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Arcana Coelestia : Nomas

This third release might be considered THE definitive Arcana Coelestia album.

Third albums. You don't have to go too far in the world of metal to find some salient examples of bands either knowingly pushing the envelope with their third releases, or having had their hands forced, perhaps by a line up change, having to try something a little different. Still yet, on the odd occasion, a selection of serendipitous stars line up and a bona fide classic is rendered. I'm not going to go so far as to say that 'Nomas' should have such a label attached to it, but the various members of Arcana Coelestia ought to allow themselves to take a quiet and private bow, or at the very least enjoy a rather wry, knowingly superlative smile. For 'Nomas' not only out-ranks anything they've done up to now, it shows a band willing to push the aforementioned envelope, and also stuff it full with the very essence of the bands creative forces.

Naming themselves after a book (referenced in August Strindberg's autobiographical 'Inferno') by Swedish philosopher and scientist Emmanuel Swedenborg, the band attempt to 'paint' their sounds and incorporate much of Strindberg's imaginary world, whilst at the same time giving voice to their own inner travels along an occult pathway. From the resultant music on offer here, there is clearly a wealth of experience, and a depth of knowledge that the band can draw on to create their sonic expression. Boasting two members of Aphonic Threnody, and having their collective associations on this release extend to URNA, Locus Mortis, and Pantheist among others, theirs is a melting-pot rich with possibility.

Starting the band to be deliberately more melancholic than his other projects, whilst at the same time wanting to bring to the fore a melodic approach along the lines of Black Metallers Summoning along with the heaviness of Funeral Doom, Arcana Coelestia's guitarist MZ has done exactly that and finally, with 'Nomas', it seemingly appears that the nail marked 'definitive Arcana Coelestia album' has been hit squarely on its proud head.

When it begins, the album's epic quality is instantly apparent. I don't mean epic in the secular, 'totes-amazeballs', let's overuse and suck the word dry of any remaining gravitas' sense. It's epic along Homerian, Coleridge-Taylor type lines. An heroic journey in sound perhaps. Also, better get this out of the way as well. If you're coming to 'Nomas' because you've heard about the 'doom band' Arcana Coelestia then prepare for something of a shock. This is about as close to a Black Metal record that any Doom band is likely to make. Sure enough it takes various cues from several of the Doom sub-genres, including 'Funeral', 'Atmospheric', and 'Epic' but in essence, aesthetic, and attitude this is far closer to Black Metal with elements of Doom, as opposed to Doom with occasional blast beats. The opening few minutes of rather grand sounding doom swiflty melt into the distinctly blackened vibe that is prevalent throughout the rest of the album.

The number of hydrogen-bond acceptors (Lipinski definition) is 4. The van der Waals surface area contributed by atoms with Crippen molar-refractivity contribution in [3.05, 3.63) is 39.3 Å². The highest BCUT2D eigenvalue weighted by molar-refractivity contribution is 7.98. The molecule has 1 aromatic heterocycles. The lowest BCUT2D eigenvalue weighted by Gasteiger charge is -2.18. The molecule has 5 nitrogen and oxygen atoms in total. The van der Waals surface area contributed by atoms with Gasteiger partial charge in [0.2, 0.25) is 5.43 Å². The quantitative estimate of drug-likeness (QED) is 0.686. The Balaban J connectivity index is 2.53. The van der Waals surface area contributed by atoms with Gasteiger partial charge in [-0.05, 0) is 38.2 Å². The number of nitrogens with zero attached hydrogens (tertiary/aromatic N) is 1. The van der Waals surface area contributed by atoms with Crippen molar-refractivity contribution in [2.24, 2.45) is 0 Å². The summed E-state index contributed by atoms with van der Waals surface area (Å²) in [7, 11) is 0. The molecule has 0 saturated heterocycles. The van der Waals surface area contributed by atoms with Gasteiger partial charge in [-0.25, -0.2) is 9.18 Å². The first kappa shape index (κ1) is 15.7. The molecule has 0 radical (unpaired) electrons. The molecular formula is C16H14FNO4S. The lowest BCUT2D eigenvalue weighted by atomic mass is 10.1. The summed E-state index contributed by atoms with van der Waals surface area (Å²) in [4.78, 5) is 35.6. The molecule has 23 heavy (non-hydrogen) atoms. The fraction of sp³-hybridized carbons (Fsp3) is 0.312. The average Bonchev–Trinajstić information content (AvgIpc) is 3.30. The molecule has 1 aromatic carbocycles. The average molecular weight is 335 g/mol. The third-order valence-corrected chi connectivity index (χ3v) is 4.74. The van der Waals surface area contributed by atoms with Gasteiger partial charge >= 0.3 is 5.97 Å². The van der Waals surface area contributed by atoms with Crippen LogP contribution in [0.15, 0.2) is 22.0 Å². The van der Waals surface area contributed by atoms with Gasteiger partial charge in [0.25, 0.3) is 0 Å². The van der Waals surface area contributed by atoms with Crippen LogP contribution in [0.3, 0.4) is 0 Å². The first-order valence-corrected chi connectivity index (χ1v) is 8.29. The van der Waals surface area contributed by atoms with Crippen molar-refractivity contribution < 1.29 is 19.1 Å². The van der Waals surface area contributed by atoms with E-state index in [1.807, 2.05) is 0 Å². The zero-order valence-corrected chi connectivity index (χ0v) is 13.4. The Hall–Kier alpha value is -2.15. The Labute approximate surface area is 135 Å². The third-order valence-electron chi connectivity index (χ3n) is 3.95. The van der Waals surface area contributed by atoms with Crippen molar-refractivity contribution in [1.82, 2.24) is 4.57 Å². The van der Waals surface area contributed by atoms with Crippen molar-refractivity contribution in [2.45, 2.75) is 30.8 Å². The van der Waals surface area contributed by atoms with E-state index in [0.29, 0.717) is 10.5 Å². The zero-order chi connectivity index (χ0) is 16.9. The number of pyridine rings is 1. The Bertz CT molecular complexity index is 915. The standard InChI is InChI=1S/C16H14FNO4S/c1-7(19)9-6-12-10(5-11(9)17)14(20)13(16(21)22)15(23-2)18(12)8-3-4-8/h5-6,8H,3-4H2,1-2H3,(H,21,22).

Technically, the instrumentation perfectly reflects the dualistic qualities of the band's subject matter, and indeed its name. Each competing element of guitars, drums, bass, keyboards and vocals is equally adept at expressing force and power as it is at emotive reflection, wonder, and contemplation. A sublime blend of 'Funeral' and 'Black' approaches, and fans of both styles are to whom this album will arguably have its greatest appeal. From a production standpoint it is always going to be a challenge to get all the elements in the heavier passages to blend well together. That said, what you miss first time around gives future listens added depth and interest. At times it is like hearing a particularly dense pieces of classical music, and as such is not necessarily about hearing each musician, as it is about being moved by the collective score.

'Nomas'' greatest strength then is its use of light and shade. The music shifts effortlessly between imposing, heavy passages utilising melodic tremolo picking and vast power chords with stately death growls to the quieter, more ethereal and emotive strains of expansive keyboards, deft basslines, and clean vocals whilst all the while losing none of its power or solemnity. It's in these breakdowns that the raw, emotive, romantic soul of the album exposes itself periodically, before hiding away again among the cascading, heavier elements of the bands full onslaught. There are some nice touches here and there too. For example: the murky acoustic guitar at the beginning of track three, much of the keyboard work throughout, and the clean singing, the full merits of which only come to light after a number of subsequent listens. It is an expansive palette that Arcana Coelestia are utilising, and they're equally proficient across its breadth and throughout its depth.

Arcana Coelestia have forged something well beyond past evidence here. An unquestionable rise to the occasion, at a pivotal time, when doing something just a little bit different whilst at the same time retaining defining artistic core values is perhaps the order of the day. It's not an easy thing, holding two seemingly opposing values together like that. But it's clearly something that Arcana Coelestia are rather good at.

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Reviewer's rating: 8.5/10


Tracklist :
1. Nomas I
2. Nomas II
3. Nomas III
4. Nomas IV
5. Nomas V

Duration : Approx. 43 minutes

Visit the Arcana Coelestia bandpage.

Reviewed on 2015-03-22 by Matt Halsey
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